Sing unto the Lord a new song
by Andrea Elizabeth
Since going to longer, more frequent services at St. Maximus in which, among other things, the Kathisma of Psalms is read, I have been thinking about the benefit of the many words in the services. I am learning that these words are to soften our hearts, direct our attention, give us the proper way to pray, and prepare us for Holy Communion. In the preface of A Psalter for Prayer, a new addition to the Church book store, “The Letter to Marcellinus” is included in which St. Athansius describes the special place of the Psalms in prayer in comparison to other books of the Bible. “[T]he Psalter is a garden which, besides its own special fruit, grows also some of those of all the rest.” In addition to synopses of history, prophecies of the coming Messiah and His ascension,
in the Psalter, besides all these things, you learn about yourself. You find depicted in it all the movements of your soul, all its changes, its ups and downs, its failures and recoveries. Moreover, whatever your particular need or trouble, from this same book you can select a form of words to fit it, so that you do not merely hear and then pass on, but learn the way to remedy your ill. Prohibitions of evil-doing are plentiful in Scripture, but only the Psalter tells you how to obey these orders and abstain from sin. Repentance, for example, is enjoined repeatedly; but to repent means to leave off sinning, and it is the psalms that show you how to set about repenting and with what words your penitence may be expressed. Again, St. Paul says, ‘Tribulation worketh patience, and patience, experience; and experience, hope: and hope maketh not ashamed” (Romans 5:3-5); but it is in the psalms that we find written and described how tribulation should be borne, and what the afflicted ought to say, both at the time and when his troubles cease: the whole process of his testing is set forth in them and we are shown exactly with what words to voice our hope in God. Or take the commandment, “In every thing give thanks” (1 Thessalonians 5:18). The psalms not only exhort us to be thankful, they also provide us with fitting words to say. We are told, too, by other writers that “all that will live godly in Christ Jesus shall suffer persecution” (2 Timothy 3:12); and here, again, the psalms supply words with which both those who flee persecution and those who suffer under it may suitably address themselves to God, and it does the same for those who have been rescued from it. We are bidden elsewhere in the Bible also to bless the Lord and to acknowledge Him; here in the psalms we are shown the way to do it, and with what sort of words His majesty may fittingly be confessed. In fact, under all the circumstances of life, we shall find that these divine songs suit ourselves and meet our own soul’s need at every turn.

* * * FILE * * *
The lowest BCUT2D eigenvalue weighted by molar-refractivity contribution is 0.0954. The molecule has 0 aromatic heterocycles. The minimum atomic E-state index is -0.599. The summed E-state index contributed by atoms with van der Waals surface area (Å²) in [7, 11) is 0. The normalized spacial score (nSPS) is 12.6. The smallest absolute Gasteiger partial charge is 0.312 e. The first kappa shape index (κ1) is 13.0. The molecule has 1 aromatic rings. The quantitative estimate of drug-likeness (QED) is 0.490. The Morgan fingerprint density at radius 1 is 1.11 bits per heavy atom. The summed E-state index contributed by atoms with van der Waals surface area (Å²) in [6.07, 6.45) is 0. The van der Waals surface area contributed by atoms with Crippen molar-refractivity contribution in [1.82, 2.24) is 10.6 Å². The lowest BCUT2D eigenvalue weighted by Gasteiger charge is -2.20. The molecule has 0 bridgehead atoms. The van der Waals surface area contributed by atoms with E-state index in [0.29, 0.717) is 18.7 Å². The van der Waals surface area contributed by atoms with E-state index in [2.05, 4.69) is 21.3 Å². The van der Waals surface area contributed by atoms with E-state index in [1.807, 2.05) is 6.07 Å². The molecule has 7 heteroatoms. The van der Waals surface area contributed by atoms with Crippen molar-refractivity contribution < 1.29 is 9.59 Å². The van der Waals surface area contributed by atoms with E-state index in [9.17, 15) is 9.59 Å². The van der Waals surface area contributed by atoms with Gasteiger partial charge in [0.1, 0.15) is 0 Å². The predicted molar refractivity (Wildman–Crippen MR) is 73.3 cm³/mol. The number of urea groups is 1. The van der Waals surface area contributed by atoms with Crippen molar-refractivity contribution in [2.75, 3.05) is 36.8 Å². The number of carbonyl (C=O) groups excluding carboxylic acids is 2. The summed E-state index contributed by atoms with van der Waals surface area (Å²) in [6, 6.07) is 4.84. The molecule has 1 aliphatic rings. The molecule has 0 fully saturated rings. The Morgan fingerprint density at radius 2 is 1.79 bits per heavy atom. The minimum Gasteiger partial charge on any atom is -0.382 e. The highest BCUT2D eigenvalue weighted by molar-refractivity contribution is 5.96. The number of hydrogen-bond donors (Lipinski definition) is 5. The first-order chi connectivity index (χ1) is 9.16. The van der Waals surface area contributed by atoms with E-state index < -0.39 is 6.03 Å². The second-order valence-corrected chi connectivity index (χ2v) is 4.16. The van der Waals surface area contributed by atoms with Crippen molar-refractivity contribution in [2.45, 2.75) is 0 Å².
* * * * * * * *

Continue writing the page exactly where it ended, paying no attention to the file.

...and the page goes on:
And herein is yet another strange thing about the psalms. In the other books of Scripture we read or hear the words of holy men as belonging only to those who spoke them, not at all as though they were our own; and in the same way the doings there narrated are to us material for wonder and examples to be followed, but not in any sense things we have done ourselves. With this book, however, though one does read the prophecies about the Saviour in that way, with reverence and with awe, in the case of all the other psalms it is as though it were one’s own words that one reads; and anyone who hears them is moved at heart, as though they voiced for him his deepest thoughts. To make this clear and, like Saint Paul, not fearing somewhat to repeat ourselves, let us take some examples….
There are many other instructions, quotes, prayers and troparia to aid one’s reading of the Psalter in this book published by Holy Trinity Monastery, 2nd edition copywrited by David Mitchell James 2011.